CRA AUDIT REPRESENTATION ACROSS CANADA
Our clients always ask us how likely it is to be audited and why does the CRA conducts Audits. There are mainly 2 reasons why CRA audit you. The first is through a random selection and use of a statistical tool to randomly select you for an audit based on probability. The second way is through a target selection process based on a number of criteria such as:
CRA Audits can be stressful, time-consuming and can create unnecessary hardships. The audit by CRA is a process wherein the CRA would closely examine your books and records to confirm whether you have correctly fulfilled your tax obligations, followed the tax laws correctly, and received the benefits and refunds to which you are correctly entitled to.
CRA during an audit may examine books and records, documents, and information (collectively referred to as records) for example filed tax returns, credit history, property details, business records (such as ledgers, journals, invoices, receipts, contracts, rental records, and bank statements), personal records (such as bank statements, mortgage documents, and credit card statements), personal or business records of other individuals or entities not being audited (for example, a spouse or common-law partner, family members, corporations, partnerships, or a trust [settlor, beneficiary, and trustee]).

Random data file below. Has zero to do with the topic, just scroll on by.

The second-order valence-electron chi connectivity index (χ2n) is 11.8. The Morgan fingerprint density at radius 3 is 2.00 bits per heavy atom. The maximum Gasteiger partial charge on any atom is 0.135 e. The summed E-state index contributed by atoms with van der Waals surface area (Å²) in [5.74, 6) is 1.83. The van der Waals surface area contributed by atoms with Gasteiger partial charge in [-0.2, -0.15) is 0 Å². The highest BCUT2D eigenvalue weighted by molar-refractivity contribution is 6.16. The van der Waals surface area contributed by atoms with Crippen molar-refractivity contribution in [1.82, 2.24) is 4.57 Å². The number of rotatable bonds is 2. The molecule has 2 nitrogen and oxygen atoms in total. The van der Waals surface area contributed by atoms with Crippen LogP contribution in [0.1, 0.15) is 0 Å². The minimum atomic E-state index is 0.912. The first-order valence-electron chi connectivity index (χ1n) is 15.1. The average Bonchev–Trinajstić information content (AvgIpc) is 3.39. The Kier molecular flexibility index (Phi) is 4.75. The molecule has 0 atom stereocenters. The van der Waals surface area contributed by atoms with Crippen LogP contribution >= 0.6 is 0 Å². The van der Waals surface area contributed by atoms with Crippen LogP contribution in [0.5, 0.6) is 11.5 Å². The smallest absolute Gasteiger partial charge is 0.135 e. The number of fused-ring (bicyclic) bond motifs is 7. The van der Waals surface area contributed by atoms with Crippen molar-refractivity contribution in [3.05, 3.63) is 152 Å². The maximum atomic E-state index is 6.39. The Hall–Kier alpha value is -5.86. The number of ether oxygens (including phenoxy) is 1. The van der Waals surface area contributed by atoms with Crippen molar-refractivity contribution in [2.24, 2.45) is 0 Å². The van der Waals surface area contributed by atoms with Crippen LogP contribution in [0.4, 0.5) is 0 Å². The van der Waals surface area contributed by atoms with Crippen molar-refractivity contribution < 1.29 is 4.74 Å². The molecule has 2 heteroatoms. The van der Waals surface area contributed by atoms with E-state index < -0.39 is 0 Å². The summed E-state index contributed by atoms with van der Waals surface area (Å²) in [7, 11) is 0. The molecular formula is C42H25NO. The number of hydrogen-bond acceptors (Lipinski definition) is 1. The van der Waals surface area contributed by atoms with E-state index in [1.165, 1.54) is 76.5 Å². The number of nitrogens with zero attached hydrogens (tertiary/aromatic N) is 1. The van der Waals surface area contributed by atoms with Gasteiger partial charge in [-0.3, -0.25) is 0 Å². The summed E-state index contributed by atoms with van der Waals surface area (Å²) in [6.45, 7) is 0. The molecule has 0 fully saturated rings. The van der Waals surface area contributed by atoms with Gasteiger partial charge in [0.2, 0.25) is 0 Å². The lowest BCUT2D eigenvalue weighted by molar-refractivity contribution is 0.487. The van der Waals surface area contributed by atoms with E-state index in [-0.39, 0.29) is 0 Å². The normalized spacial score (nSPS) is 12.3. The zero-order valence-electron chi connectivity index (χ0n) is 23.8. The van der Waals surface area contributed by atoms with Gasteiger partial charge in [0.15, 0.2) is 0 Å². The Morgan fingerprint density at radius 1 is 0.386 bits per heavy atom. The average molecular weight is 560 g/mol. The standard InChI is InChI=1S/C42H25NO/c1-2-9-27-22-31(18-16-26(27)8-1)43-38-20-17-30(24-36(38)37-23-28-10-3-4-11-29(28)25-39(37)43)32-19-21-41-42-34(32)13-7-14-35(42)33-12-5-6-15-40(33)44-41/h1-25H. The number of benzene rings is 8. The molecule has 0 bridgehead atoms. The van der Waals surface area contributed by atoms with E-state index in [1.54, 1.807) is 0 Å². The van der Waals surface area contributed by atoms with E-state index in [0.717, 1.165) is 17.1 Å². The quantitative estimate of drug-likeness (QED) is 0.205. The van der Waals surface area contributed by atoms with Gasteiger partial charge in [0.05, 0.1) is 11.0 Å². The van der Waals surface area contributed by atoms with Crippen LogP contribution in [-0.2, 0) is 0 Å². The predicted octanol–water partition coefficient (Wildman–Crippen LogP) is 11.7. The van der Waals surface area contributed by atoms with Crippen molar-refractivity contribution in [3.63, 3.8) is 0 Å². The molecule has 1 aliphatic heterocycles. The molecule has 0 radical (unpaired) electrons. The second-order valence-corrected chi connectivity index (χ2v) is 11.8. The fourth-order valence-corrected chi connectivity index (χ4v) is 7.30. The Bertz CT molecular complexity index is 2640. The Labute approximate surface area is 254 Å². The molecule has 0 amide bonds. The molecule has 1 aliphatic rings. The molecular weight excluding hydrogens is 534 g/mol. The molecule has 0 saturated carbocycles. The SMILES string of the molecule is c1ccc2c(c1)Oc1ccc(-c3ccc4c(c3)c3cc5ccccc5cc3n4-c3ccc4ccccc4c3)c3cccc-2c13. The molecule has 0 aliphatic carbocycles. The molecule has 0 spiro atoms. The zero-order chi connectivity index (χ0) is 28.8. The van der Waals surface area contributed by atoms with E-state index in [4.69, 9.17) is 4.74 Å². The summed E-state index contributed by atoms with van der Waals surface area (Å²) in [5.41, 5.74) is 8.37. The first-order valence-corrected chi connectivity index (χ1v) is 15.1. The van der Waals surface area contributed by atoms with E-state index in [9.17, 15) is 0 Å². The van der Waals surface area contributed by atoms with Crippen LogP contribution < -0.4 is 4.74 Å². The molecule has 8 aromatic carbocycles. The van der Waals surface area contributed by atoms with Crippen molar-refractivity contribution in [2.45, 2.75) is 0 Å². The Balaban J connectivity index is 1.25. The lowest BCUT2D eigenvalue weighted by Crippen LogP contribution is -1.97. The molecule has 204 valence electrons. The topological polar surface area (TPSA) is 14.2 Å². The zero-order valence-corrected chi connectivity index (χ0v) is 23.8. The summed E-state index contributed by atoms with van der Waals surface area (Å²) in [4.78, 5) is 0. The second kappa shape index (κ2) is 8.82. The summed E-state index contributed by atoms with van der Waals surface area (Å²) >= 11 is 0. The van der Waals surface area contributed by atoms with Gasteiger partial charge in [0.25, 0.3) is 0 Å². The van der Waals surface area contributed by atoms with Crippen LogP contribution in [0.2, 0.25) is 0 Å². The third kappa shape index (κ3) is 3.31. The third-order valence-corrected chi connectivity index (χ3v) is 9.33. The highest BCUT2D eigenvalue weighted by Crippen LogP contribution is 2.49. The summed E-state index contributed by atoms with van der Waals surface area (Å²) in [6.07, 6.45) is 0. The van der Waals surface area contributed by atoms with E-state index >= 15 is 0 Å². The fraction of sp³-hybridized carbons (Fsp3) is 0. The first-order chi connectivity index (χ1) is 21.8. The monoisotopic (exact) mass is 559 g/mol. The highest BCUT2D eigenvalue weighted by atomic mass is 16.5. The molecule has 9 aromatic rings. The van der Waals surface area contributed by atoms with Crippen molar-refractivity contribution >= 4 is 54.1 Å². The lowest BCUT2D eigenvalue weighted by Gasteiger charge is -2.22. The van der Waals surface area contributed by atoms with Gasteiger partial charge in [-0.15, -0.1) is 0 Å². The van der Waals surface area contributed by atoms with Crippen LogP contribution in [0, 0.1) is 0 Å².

After the auditor examines the records provided either a correct assessment will be issued i.e. you do not owe any taxes or there will be a situation where you need to pay taxes or are entitled to a refund. You will have 30 days to agree or disagree with the proposal.
If you disagree with the proposal, you are encouraged to contact the CRA to explain why you disagree and provide any other documents that support your position.
Our team of experts can help you with the below Tax Audit Support:
- Developing a hands-on strategy to discuss with CRA and managing the process of tax audit
- Negotiating with CRA to ensure a fair and transparent process
- Ensure that penalties and prosecutions are minimized to an acceptable level
- Reviewing the submission and representation before the CRA
Proper documentation and strong evidence are the keys to putting across your points to the CRA. A CPA Firm doing a tax audit can help in sailing through this challenge. However, if you come across the fact that any tax errors have been made that need to be resolved, we provide the support to correct them. We will ensure accuracy and proper source documentation papers with your records to satisfy the CRA Audit.
Get in touch with us now if you feel you can be audited, or you have received any notice or an information request from the CRA. SDG Accountant has been assisting clients with audit proceedings and has represented many clients successfully. Call us at 416-755-3000 or e-mail us at firstname.lastname@example.org for CRA representation and audit support.
What May Trigger a CRA Audit
- Changes in income or expenses – CRA likes consistency when there is a sudden spike that will cause suspicion
- Continuous Losses in Business – In the CRA’s view, having losses for several years when a business first begins is quite normal. When there are repeated losses year over year, this raises the question of why and how the taxpayer is continuing to operate the business with continuous losses. Expect a letter or call from the CRA.